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photo by saint james music academy, christmas recital, december 7, 2012
THE OCCASIONAL PAPER, 1931–1953 The Occasional Paper was a newsletter on a humbler scale, with no promises of regularity, and seems to have been published about four to six times a year. It included announcements, lists of services, important parish announcements, and Rector’s letters to the parish. It ran success-fully for twenty-two years, from 1931-1953, until the end of Fr. Cooper’s tenure. ST. JAMES’ APOSTLE, 1953–1954 Fr. David Somerville, rector from 1952–1960, introduced a new newsletter entitled, St. James’ Apostle. The Archives has holdings for two years, from 1953–1954. ST. JAMES’ PARISH FAMILY NEWSLETTER, 1963–1995 After a gap of some years, the St. James’ Parish Family Newsletter was introduced. It was the longest running parish newsletter, but the Archives contain only 17 issues, the first in 1963. It is the smallest surviving remnant of all the remaining parish newsletters, and so it is difficult to determine how often it was produced. It began under the direction of Fr. Edward Hulford, rector from 1960–1965; continued by Fr. J. Gordon Gardiner, rector from 1966–1988; continued by Fr. David Retter, rector from 1988–2004. It was the most informal of the newsletters, with a mimeograph production. It included a rector’s message, sermons, reports of parish committees, and articles from parishioners on a variety of subjects. Like all newsletters, it reflected the historical culture in which it existed in the midst of the mid-twentieth century feminist challenge to conventional thought. From the perspective of today, this challenge contributed to a deeper understanding of the nature of God as beyond the human limitations of gender and sexuality.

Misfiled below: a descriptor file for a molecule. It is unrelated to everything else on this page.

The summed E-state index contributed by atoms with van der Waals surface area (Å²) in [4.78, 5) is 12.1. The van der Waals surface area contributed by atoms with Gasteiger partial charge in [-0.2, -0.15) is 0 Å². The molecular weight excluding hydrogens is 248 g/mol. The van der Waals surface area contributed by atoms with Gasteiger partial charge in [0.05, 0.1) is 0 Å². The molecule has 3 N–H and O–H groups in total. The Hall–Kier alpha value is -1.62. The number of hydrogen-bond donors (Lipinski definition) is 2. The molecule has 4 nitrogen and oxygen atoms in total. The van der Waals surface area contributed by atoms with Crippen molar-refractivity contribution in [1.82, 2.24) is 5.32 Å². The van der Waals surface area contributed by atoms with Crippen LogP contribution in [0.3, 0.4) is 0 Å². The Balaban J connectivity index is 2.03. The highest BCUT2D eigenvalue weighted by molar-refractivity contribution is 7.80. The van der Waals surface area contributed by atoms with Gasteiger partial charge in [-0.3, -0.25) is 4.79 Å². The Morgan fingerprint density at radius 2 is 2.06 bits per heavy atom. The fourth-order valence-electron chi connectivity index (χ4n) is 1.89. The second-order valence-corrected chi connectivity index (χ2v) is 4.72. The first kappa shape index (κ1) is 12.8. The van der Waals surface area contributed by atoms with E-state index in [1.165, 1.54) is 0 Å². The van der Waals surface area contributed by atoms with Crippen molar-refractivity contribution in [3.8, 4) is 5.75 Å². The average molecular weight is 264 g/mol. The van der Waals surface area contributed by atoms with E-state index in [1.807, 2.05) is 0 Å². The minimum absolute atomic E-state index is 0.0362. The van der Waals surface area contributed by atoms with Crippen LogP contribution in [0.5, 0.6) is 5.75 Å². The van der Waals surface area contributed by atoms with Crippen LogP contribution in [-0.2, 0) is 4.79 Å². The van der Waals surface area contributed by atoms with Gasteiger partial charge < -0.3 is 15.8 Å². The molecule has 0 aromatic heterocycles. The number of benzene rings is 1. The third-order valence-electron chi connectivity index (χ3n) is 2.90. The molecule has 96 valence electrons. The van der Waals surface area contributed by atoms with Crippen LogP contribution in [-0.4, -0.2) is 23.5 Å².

CORNERSTONE, 1995–2008 In 1995, St. James’ entered the age of professional newsletters with the production of Cornerstone. It lasted for 13 years, consistently publishing from 12 to 14 issues each year. Unlike previous newsletters, it was entirely driven by parishioners, filled with stories, research articles, sermons, and news of parish events. It lasted through the tenures of Fr. David Retter and Fr. William Derby (interim), and into the first two years of Fr. Mark Greenaway-Robbins’ incumbency. PAX, 2008– With the introduction of this newest publication, the parish newsletter will once again return to a quarterly. Since the first parish newsletter in 1897, it will continue to tell our story and celebrate who we are. Inevitably, in ways that we do not know, our newsletter will also reflect the challenges of our culture. Advent 2016: PAX reaches issue 31, with the hope that it may continue to be “a central medium of community and communication within the parish.” — PGS
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Spiritual Classics – The Art of Ann Conway and Jan Strehler | Doug Ibbott